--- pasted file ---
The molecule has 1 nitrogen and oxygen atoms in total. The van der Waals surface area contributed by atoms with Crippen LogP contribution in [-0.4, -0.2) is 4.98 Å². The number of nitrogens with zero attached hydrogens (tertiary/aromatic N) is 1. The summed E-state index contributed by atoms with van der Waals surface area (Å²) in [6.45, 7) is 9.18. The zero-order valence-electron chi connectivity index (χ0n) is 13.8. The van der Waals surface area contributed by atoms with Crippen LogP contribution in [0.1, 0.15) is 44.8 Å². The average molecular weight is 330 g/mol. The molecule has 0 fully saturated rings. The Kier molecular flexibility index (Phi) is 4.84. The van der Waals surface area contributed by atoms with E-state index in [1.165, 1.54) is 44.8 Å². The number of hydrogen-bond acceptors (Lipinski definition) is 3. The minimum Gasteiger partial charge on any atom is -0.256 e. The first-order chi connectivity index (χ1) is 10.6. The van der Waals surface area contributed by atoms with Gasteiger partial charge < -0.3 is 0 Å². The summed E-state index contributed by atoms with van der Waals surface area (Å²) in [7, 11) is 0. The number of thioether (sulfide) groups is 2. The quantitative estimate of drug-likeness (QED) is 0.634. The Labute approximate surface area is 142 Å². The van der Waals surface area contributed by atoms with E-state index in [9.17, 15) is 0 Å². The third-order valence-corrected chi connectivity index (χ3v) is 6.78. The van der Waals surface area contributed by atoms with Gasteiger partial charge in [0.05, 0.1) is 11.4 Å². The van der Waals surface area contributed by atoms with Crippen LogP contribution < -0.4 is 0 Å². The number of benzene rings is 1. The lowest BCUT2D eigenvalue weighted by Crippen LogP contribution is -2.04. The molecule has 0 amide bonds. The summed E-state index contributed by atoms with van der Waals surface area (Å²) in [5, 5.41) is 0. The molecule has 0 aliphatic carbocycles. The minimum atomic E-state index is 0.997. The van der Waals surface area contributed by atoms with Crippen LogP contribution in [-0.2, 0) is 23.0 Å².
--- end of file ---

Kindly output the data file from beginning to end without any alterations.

The molecule has 1 nitrogen and oxygen atoms in total. The van der Waals surface area contributed by atoms with Crippen LogP contribution in [-0.4, -0.2) is 4.98 Å². The number of nitrogens with zero attached hydrogens (tertiary/aromatic N) is 1. The summed E-state index contributed by atoms with van der Waals surface area (Å²) in [6.45, 7) is 9.18. The zero-order valence-electron chi connectivity index (χ0n) is 13.8. The van der Waals surface area contributed by atoms with Crippen LogP contribution in [0.1, 0.15) is 44.8 Å². The average molecular weight is 330 g/mol. The molecule has 0 fully saturated rings. The Kier molecular flexibility index (Phi) is 4.84. The van der Waals surface area contributed by atoms with E-state index in [1.165, 1.54) is 44.8 Å². The number of hydrogen-bond acceptors (Lipinski definition) is 3. The minimum Gasteiger partial charge on any atom is -0.256 e. The first-order chi connectivity index (χ1) is 10.6. The van der Waals surface area contributed by atoms with Gasteiger partial charge < -0.3 is 0 Å². The summed E-state index contributed by atoms with van der Waals surface area (Å²) in [7, 11) is 0. The number of thioether (sulfide) groups is 2. The quantitative estimate of drug-likeness (QED) is 0.634. The Labute approximate surface area is 142 Å². The van der Waals surface area contributed by atoms with E-state index in [9.17, 15) is 0 Å². The third-order valence-corrected chi connectivity index (χ3v) is 6.78. The van der Waals surface area contributed by atoms with Gasteiger partial charge in [0.05, 0.1) is 11.4 Å². The van der Waals surface area contributed by atoms with Crippen LogP contribution < -0.4 is 0 Å². The number of benzene rings is 1. The lowest BCUT2D eigenvalue weighted by Crippen LogP contribution is -2.04. The molecule has 0 amide bonds. The summed E-state index contributed by atoms with van der Waals surface area (Å²) in [5, 5.41) is 0. The molecule has 0 aliphatic carbocycles. The minimum atomic E-state index is 0.997. The van der Waals surface area contributed by atoms with Crippen LogP contribution in [-0.2, 0) is 23.0 Å².